The black unemployment rate fell to 5.9% in May — the lowest since the government started keeping track in 1972.
It’s a notoriously volatile number, but the trend is clear: This economy is strong, and everyone is reaping the rewards.
“The jobs market is firing on all pistons. It is benefiting all workers,” said Tony Bedikian, head of global markets at Citizens Bank. “There are more jobs to be had for all Americans.”
As the overall unemployment rate continues to fall — the lowest since 2000 — it’s also shrinking the gap between black and white unemployment. It is the narrowest on record.
Black unemployment dropped sharply last month, down from 6.6% in April. The gap between black and white unemployment shrank to 2.4 percentage points, the first time on record it’s been less than 3 points.
The figures were part of a jobs report Friday that showed overall unemployment at 3.8%. That was a clear sign that the economy is strong — and that there are opportunities for just about everyone.
Unemployment for black Americans remains stubbornly higher than for white, Asian and Hispanic Americans. The unemployment rate is just 2.1% for Asian-Americans and 4.9% for people of Hispanic or Latino ethnicity.
Jobs data for black Americans also tends to be statistically more volatile than for white Americans because of a smaller population size. Still, the unemployment trends for black Americans are undeniably improving.
Black unemployment has fallen faster than white unemployment in the past year. A year ago, the black unemployment rate was 7.6%. For white Americans, unemployment has dropped from 3.7% a year ago to 3.5% in May.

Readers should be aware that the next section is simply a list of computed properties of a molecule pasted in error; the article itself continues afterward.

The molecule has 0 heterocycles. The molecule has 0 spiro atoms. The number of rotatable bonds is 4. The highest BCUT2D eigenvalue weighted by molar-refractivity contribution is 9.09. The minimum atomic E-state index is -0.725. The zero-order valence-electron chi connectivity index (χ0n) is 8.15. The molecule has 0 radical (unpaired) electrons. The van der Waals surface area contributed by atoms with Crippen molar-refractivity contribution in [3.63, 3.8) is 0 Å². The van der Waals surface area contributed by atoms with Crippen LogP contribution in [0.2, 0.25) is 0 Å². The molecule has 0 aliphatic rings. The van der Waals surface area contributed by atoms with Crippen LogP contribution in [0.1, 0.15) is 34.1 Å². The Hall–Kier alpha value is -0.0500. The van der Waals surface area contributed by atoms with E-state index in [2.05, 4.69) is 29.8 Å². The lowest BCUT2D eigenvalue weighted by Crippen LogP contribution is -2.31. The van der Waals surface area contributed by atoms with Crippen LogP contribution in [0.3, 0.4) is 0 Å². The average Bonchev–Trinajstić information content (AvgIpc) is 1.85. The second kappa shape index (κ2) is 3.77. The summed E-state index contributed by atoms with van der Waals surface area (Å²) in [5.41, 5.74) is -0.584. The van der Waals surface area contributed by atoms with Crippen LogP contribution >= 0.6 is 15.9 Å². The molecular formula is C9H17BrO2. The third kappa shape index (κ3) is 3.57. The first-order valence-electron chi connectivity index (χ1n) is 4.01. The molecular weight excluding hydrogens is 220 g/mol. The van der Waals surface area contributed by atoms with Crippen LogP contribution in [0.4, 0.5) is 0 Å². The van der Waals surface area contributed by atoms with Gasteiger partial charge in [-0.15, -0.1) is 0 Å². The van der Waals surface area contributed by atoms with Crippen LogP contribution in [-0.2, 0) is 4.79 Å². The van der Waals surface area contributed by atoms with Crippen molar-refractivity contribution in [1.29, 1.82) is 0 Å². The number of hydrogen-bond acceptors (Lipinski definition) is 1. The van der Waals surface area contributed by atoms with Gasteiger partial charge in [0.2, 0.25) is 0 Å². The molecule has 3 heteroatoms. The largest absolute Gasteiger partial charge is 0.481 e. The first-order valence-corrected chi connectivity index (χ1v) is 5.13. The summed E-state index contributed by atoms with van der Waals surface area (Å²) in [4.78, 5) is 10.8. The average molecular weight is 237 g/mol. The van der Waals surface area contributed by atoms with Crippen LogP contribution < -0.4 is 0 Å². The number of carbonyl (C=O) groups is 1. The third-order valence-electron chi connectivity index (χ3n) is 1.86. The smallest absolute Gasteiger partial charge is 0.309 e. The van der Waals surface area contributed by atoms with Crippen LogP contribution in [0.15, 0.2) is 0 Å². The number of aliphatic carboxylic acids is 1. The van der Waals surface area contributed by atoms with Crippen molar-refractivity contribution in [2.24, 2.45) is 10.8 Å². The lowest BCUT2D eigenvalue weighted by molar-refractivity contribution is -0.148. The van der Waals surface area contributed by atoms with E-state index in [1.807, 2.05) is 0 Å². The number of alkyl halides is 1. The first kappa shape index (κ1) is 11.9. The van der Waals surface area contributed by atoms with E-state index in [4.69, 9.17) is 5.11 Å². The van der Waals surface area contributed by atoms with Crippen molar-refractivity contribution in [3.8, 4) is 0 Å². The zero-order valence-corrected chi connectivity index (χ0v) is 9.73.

“There is nothing not to like about this jobs report. It was strong across the board,” said Hank Smith, co-chief investment officer at Haverford Trust.
The black unemployment rate hit a post-Great Recession peak of 16.8% in March 2010. (The highest on record was 21.2% in January 1983.)
Since then, unemployment has dropped steadily for all Americans.
It’s still harder for young black Americans, and black men specifically, to find work.
The unemployment rate for black teens is 19.8%. Although that’s down from 26.5% a year ago, it’s still substantially higher than the 11.6% unemployment rate for white teens.
And the unemployment rate for black men over the age of 20 is 6.3%, compared with just 4.7% for black adult women and 3.2% for white men over the age of 20.
So black unemployment is going in the right direction. But there’s a long way to go before the job market is equally good for black and white.